Avari (Middle-earth)

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"Avarin" redirects here. For the village in Iran, see Avarin, Iran.
Avari
'The Unwilling', The Refusers, Wild Elves
Founded First Age
Home world Middle-earth

In the fictional works of J. R. R. Tolkien, the Avari are an ethnic group of the Elves.[1]

History of the Avari[edit]

Avari (singular Avar) is a Quenya word meaning 'Refusers' or 'Recusants'.[2] When the Vala Oromë found the Elves who had awakened in Cuiviénen (see: Awakening of the Elves), he asked them to come with him to Valinor. All the Elves of the First Clan (Vanyar) and many of the Elves of the Second and Third Clans (Noldor and Teleri) were persuaded to follow Oromë into the West on a Great Journey. The remainder of the Elves of the Second and Third Clans remained suspicious of the Lords of the West, seeing them only in their wrath, or they simply refused to depart from their own lands. They were after known in Quenya by the name Avari because they refused the summons. Later, they spread throughout the wide lands of Middle-earth.

Having never come to Valinor, the Avari remained a "wild folk", often dwellers of forests and caves. Little is known of them, as they do not appear often in the tales. Some of them merged with the Nandor and Sindar in Eriador and the Vale of Anduin and became known as Silvan Elves. The Avari were the first other sapient race encountered by the Men. The Avari taught them many of the basic crafts of civilization, though the craft of the Eldar surpassed that of the Avari even more than that of the Avari surpassed primitive Men.

Since the Avari, unlike the Eldar, refused the invitation to the Undying Lands and preferred to stay in Middle-earth to the end of Time, it is assumed they did fade away.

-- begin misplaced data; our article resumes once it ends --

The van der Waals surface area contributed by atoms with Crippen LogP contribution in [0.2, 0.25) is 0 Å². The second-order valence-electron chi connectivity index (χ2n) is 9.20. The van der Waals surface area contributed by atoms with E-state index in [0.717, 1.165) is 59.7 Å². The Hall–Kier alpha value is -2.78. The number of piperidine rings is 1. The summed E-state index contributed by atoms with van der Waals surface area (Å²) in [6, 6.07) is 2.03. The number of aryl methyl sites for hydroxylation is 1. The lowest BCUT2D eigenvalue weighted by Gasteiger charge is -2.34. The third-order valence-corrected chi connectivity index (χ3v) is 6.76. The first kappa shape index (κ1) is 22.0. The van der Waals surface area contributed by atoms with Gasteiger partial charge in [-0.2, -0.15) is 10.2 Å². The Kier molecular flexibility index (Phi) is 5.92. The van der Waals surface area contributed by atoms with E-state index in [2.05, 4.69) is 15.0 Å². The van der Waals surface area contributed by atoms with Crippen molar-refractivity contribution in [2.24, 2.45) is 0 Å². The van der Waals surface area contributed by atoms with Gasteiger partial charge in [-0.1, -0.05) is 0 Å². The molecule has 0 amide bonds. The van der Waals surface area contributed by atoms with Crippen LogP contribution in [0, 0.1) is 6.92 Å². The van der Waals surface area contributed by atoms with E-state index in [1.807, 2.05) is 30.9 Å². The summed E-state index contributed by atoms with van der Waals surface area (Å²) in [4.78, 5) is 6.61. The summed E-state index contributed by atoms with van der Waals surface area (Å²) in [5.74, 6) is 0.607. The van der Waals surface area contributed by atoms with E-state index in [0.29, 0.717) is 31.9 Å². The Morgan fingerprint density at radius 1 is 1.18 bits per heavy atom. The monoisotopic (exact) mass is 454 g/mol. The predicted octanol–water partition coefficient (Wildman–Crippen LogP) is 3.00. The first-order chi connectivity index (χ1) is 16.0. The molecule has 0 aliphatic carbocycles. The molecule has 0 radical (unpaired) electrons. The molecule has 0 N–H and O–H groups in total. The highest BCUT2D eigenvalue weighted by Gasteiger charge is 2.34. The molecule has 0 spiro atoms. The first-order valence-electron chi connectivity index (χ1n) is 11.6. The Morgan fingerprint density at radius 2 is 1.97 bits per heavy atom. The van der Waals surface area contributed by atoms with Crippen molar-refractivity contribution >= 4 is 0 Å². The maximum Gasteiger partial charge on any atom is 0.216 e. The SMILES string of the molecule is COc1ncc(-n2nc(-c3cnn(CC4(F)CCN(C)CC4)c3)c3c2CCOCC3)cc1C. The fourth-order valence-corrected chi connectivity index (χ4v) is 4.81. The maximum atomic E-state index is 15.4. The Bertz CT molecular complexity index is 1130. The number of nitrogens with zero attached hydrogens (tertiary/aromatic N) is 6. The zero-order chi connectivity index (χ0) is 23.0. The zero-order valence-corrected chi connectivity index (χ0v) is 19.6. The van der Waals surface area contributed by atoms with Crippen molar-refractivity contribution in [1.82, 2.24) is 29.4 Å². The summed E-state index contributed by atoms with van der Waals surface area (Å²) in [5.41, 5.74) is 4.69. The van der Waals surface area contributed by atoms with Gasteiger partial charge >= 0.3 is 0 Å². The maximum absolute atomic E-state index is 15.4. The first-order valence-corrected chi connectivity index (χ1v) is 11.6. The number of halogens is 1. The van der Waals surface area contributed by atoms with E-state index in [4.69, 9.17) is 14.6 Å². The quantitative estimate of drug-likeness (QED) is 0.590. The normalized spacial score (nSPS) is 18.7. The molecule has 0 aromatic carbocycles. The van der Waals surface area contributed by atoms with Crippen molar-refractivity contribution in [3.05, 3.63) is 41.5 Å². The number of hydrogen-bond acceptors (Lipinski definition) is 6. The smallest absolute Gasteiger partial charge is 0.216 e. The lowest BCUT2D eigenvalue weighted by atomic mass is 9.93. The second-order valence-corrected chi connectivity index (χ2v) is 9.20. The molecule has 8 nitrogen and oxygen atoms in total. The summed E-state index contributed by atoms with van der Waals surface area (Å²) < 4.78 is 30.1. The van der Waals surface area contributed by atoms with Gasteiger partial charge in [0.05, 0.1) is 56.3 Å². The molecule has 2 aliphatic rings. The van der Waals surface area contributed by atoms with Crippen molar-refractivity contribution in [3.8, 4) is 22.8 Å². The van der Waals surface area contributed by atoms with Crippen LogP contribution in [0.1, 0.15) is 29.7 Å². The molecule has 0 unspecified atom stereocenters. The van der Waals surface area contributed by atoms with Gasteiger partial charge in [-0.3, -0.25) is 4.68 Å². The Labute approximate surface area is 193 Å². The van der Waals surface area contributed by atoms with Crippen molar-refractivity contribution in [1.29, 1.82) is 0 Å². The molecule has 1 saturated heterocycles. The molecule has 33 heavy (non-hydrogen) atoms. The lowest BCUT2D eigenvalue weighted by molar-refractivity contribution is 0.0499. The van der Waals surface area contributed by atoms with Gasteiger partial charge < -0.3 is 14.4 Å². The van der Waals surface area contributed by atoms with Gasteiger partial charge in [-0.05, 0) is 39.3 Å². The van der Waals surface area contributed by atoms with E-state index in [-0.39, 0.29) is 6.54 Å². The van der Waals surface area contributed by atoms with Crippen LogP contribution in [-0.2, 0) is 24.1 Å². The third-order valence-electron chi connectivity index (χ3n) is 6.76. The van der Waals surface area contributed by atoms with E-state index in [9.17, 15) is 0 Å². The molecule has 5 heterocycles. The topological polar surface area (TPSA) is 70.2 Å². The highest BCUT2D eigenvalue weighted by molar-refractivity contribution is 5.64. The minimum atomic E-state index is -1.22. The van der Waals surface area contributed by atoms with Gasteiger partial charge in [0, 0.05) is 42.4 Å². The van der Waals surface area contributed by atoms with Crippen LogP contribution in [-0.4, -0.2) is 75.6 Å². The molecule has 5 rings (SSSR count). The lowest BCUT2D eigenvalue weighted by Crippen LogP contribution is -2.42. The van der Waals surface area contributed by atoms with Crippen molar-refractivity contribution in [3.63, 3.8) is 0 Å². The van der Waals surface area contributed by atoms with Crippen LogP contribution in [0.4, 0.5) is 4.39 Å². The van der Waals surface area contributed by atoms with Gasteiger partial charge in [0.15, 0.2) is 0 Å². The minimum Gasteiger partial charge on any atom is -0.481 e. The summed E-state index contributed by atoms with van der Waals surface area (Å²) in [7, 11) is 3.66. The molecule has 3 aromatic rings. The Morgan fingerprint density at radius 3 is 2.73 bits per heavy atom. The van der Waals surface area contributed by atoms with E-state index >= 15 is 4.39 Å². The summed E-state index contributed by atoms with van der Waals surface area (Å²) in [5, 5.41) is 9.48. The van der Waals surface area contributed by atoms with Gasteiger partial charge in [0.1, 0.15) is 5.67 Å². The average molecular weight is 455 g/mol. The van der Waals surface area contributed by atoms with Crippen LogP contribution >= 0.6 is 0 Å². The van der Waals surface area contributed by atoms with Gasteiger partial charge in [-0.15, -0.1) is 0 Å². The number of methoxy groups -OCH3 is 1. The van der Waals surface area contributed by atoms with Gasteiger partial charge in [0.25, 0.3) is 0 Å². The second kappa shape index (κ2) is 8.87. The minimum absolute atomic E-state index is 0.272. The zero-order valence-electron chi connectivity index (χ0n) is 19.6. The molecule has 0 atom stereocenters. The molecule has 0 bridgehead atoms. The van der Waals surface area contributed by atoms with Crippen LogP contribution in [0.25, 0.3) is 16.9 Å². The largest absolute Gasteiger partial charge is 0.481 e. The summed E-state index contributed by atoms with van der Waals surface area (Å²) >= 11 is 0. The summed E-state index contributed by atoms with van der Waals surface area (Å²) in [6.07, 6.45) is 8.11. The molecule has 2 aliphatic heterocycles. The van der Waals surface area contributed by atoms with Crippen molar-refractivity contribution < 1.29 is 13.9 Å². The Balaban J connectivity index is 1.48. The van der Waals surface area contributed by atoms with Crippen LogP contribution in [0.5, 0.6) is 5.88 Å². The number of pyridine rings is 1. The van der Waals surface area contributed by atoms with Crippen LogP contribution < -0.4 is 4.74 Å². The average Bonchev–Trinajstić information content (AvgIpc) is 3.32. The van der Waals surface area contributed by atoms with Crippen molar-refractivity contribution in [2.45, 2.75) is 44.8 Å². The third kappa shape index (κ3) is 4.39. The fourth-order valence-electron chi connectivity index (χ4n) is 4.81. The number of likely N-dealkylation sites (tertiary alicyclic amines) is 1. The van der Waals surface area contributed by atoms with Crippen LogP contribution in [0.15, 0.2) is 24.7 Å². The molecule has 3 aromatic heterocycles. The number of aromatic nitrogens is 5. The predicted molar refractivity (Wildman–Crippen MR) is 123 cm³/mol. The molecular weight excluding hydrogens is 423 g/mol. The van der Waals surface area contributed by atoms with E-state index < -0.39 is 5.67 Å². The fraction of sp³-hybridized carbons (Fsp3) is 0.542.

In "Quendi and Eldar", the Elf Eöl is said to be an Avar of the Second Clan. He is notorious for luring an elf lady, Aredhel, into his home and making her his wife. Although in the Silmarillion, he is described as a Teleri.

Avarin, the language of the Avari[edit]

According to the Comparative Tables of the Elvish languages, there were three groups of Avarin languages, not connected.[3]

  • The West Avarin group was nearest to the Eldarin languages (Sindarin, Telerin, Quenya).
  • The North Avarin group was very peculiar, with no initial groups of consonants.
  • The East Avarin group.

In "Quendi and Eldar", names of six tribes of Avari in their own languages are given, all being cognates of the Quenya word Quendi (the Elves): Kindi, Cuind, Hwenti, Windan, Kinn-lai, and Penni. The last one is the word used by the Silvan Elves of Mirkwood and Lórien.

See also[edit]

References[edit]

  1. ^ Tolkien, J.R.R. (1977). "Of the Coming of the Elves and the Captivity of Melkor". The Silmarillion (1st ed.). 
  2. ^ J.R.R. Tolkien, "DLN", Parma Eldalamberon 17, p. 143
  3. ^ JRR Tolkien, "Comparative Tables", Parma Eldalamberon 19, pp. 18-28.

External links[edit]